Answer: Living near the Altamont pass wind farm inspired me with its windy situation. High wind speeds moving in a curved and turbulent motion create too much drag for the turbines. I learned about hurricane formation concepts from a meteorology event at Science Olympiad, and they inspired me to create my wind turbine. Hurricanes are storm systems with low-pressure centers and high pressure around the outside, causing the wind to spiral inward in the shape of the logarithmic spiral. I applied the hurricane’s logarithmic spiral concept in modifying an Archimedes wind turbine to help increase the power and efficiency to produce electricity. At the same time, the Logarithmic wind turbine can use the turbulent wind as it works on both lift and drag.
Finalist: Camellia Sharma
Idea: A system that detects underground water leakage
Answer: I am passionate about the environment, especially clean water and air. While researching about the clean water, I found that not much attention is being paid to our aging water distribution system (WDS). Addressing the leaking WDS has multiple advantages, including:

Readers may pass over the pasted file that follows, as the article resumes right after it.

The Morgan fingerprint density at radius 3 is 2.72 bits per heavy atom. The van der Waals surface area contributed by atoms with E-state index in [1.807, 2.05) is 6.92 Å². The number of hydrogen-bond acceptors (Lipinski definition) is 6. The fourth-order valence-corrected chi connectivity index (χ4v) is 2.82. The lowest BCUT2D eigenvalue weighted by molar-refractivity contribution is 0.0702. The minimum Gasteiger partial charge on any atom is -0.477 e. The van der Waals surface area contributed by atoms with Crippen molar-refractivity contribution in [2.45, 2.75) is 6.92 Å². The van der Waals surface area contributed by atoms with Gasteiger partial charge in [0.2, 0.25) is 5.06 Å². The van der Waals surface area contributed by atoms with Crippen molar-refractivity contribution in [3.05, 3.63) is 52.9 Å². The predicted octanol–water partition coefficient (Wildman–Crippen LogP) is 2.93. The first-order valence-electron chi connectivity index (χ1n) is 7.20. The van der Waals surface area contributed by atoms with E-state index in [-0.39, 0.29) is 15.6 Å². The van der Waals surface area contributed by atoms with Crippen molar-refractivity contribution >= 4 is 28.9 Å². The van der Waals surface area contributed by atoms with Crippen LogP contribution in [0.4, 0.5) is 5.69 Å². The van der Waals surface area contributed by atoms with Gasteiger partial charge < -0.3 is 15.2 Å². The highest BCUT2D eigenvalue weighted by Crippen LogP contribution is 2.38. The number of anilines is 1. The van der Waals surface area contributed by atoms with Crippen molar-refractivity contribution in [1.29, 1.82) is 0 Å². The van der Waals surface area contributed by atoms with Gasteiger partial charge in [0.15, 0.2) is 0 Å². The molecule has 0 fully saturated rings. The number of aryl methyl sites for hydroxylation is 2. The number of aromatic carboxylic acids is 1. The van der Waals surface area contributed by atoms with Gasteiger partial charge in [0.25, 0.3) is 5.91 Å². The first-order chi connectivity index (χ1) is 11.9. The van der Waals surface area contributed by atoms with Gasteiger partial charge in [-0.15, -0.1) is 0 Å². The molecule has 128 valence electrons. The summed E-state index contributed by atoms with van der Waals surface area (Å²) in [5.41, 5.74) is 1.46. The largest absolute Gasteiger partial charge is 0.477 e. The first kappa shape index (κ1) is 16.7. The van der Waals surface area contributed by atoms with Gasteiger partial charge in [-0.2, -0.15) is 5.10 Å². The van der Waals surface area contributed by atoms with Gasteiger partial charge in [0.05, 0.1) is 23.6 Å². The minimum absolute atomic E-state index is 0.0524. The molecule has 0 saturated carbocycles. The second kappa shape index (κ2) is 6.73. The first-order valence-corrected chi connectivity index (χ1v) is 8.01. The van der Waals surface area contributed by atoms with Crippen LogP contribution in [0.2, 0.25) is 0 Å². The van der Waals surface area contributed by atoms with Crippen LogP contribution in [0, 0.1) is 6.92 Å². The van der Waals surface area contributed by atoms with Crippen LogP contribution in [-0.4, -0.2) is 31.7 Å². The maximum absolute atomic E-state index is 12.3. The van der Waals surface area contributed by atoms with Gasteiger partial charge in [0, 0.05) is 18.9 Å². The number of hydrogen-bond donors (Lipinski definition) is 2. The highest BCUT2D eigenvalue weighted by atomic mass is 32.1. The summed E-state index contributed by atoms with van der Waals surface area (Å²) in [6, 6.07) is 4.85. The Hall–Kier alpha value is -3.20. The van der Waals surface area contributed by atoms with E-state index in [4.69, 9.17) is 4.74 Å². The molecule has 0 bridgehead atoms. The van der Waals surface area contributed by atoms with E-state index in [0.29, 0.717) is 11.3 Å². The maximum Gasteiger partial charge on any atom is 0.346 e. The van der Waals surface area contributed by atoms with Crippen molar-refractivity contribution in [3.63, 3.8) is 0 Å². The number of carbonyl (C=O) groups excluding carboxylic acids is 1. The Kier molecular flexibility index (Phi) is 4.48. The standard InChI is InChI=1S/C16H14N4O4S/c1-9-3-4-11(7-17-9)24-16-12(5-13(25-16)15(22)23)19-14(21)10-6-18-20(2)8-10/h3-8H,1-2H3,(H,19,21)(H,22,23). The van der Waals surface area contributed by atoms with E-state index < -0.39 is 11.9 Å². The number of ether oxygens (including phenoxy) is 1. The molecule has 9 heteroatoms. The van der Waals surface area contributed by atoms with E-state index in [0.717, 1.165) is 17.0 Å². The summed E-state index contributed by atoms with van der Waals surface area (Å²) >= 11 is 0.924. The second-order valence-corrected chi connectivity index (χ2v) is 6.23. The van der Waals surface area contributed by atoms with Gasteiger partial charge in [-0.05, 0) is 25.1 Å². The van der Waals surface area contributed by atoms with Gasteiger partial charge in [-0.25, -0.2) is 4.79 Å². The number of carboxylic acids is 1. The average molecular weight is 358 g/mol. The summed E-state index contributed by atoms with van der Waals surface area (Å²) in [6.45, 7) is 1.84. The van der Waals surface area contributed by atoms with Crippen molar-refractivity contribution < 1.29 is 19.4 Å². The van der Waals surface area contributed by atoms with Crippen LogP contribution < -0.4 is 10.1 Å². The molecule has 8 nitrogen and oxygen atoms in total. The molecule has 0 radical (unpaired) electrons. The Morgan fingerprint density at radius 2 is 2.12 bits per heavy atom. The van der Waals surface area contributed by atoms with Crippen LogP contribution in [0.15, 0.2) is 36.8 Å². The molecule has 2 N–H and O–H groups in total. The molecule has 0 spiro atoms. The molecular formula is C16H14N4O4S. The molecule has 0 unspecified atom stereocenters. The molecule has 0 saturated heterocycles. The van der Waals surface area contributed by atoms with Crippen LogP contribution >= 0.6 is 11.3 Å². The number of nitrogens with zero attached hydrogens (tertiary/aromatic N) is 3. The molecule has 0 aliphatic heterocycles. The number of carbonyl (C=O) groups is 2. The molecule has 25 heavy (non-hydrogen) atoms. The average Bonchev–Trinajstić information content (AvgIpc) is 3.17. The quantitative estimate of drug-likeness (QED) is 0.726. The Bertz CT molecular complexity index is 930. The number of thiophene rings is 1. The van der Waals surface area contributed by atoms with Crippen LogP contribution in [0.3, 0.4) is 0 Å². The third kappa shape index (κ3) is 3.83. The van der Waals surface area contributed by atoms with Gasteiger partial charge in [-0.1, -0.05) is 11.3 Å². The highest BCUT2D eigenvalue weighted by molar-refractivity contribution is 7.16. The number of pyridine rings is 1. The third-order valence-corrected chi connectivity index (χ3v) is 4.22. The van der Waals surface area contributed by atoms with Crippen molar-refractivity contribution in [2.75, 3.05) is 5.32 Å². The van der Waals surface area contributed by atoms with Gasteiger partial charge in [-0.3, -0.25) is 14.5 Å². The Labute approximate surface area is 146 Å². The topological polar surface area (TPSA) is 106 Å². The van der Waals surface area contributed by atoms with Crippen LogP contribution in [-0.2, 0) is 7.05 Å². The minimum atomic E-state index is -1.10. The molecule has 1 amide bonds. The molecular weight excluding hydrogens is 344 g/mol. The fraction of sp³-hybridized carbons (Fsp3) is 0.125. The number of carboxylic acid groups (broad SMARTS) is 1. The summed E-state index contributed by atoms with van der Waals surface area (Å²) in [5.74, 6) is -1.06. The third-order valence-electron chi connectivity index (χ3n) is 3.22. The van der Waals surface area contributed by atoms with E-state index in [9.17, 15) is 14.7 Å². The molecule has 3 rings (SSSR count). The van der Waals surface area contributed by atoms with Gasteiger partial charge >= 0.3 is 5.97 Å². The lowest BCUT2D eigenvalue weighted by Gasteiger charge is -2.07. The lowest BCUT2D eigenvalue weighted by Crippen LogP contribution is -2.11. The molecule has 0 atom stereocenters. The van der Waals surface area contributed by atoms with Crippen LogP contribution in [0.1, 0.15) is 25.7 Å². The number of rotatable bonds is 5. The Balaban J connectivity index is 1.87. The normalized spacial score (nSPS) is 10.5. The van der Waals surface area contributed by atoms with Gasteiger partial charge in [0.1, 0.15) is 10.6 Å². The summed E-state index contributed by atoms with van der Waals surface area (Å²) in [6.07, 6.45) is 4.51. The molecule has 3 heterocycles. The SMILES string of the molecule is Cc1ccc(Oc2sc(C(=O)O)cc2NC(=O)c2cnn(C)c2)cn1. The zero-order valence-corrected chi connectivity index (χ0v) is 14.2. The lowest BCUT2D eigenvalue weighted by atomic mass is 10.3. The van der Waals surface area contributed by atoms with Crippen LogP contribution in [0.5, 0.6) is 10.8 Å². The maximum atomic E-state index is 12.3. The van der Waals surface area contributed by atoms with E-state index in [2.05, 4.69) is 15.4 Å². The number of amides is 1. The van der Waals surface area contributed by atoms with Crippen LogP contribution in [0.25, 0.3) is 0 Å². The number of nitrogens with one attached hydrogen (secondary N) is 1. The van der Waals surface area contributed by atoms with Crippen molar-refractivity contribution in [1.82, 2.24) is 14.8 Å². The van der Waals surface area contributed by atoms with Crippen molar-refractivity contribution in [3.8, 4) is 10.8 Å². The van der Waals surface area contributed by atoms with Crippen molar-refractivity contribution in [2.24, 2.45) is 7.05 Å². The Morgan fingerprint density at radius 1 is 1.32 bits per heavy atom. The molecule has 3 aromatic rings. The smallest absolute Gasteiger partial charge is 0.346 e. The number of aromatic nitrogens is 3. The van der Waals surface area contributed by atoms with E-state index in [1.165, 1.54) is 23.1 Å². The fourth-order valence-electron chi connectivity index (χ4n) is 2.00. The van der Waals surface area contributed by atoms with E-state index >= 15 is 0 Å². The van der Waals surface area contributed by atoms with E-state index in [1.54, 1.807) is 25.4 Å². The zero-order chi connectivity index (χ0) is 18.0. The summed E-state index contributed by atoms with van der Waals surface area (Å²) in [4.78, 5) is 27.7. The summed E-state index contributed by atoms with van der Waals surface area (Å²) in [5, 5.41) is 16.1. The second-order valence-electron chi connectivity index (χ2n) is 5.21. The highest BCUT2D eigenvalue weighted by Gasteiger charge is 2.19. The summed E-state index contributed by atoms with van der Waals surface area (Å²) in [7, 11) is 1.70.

i. Reducing the loss of fresh clean water. Less than 0.5% of water on the Earth is available for use.
ii. It lessens the energy needed to clean and pump water. The wasted water indirectly increases our carbon footprint.
iii. All leaks cause erosion. Underground leaks cause sinkholes and damage the natural habitats, roads and other structures.
iv. Contaminants leach into the damaged underground pipes and get into the water supply.
Finalist: Samyak Shrimali
Idea: A sensor-based system that tracks hand hygiene at hospitals